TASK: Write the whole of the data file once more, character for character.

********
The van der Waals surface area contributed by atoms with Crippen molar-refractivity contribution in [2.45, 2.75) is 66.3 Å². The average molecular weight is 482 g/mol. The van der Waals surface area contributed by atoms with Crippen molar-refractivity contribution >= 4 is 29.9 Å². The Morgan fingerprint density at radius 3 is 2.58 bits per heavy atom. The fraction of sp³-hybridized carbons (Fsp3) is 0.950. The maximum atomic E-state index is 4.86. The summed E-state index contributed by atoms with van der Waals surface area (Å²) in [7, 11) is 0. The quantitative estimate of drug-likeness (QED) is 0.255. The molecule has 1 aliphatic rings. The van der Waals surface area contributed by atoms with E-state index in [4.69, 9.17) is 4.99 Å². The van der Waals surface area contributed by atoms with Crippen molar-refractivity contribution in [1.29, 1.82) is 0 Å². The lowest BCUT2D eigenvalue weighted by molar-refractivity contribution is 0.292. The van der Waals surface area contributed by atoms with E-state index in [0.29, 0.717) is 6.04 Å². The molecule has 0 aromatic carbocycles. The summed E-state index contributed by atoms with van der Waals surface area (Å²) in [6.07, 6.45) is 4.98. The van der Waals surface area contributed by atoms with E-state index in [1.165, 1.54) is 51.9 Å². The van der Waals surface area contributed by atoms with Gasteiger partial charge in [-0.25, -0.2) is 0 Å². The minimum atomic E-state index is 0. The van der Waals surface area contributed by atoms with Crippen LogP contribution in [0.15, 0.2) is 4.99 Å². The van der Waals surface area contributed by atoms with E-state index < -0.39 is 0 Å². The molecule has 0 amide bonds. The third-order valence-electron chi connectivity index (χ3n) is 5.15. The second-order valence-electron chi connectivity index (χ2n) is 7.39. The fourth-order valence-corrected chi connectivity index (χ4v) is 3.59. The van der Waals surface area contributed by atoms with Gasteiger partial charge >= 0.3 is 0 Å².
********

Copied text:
The van der Waals surface area contributed by atoms with Crippen molar-refractivity contribution in [2.45, 2.75) is 66.3 Å². The average molecular weight is 482 g/mol. The van der Waals surface area contributed by atoms with Crippen molar-refractivity contribution >= 4 is 29.9 Å². The Morgan fingerprint density at radius 3 is 2.58 bits per heavy atom. The fraction of sp³-hybridized carbons (Fsp3) is 0.950. The maximum atomic E-state index is 4.86. The summed E-state index contributed by atoms with van der Waals surface area (Å²) in [7, 11) is 0. The quantitative estimate of drug-likeness (QED) is 0.255. The molecule has 1 aliphatic rings. The van der Waals surface area contributed by atoms with E-state index in [4.69, 9.17) is 4.99 Å². The van der Waals surface area contributed by atoms with Crippen molar-refractivity contribution in [1.29, 1.82) is 0 Å². The lowest BCUT2D eigenvalue weighted by molar-refractivity contribution is 0.292. The van der Waals surface area contributed by atoms with E-state index in [0.29, 0.717) is 6.04 Å². The molecule has 0 aromatic carbocycles. The summed E-state index contributed by atoms with van der Waals surface area (Å²) in [6.07, 6.45) is 4.98. The van der Waals surface area contributed by atoms with E-state index in [1.165, 1.54) is 51.9 Å². The van der Waals surface area contributed by atoms with Gasteiger partial charge in [-0.25, -0.2) is 0 Å². The minimum atomic E-state index is 0. The van der Waals surface area contributed by atoms with Crippen LogP contribution in [0.15, 0.2) is 4.99 Å². The van der Waals surface area contributed by atoms with E-state index < -0.39 is 0 Å². The molecule has 0 amide bonds. The third-order valence-electron chi connectivity index (χ3n) is 5.15. The second-order valence-electron chi connectivity index (χ2n) is 7.39. The fourth-order valence-corrected chi connectivity index (χ4v) is 3.59. The van der Waals surface area contributed by atoms with Gasteiger partial charge >= 0.3 is 0 Å².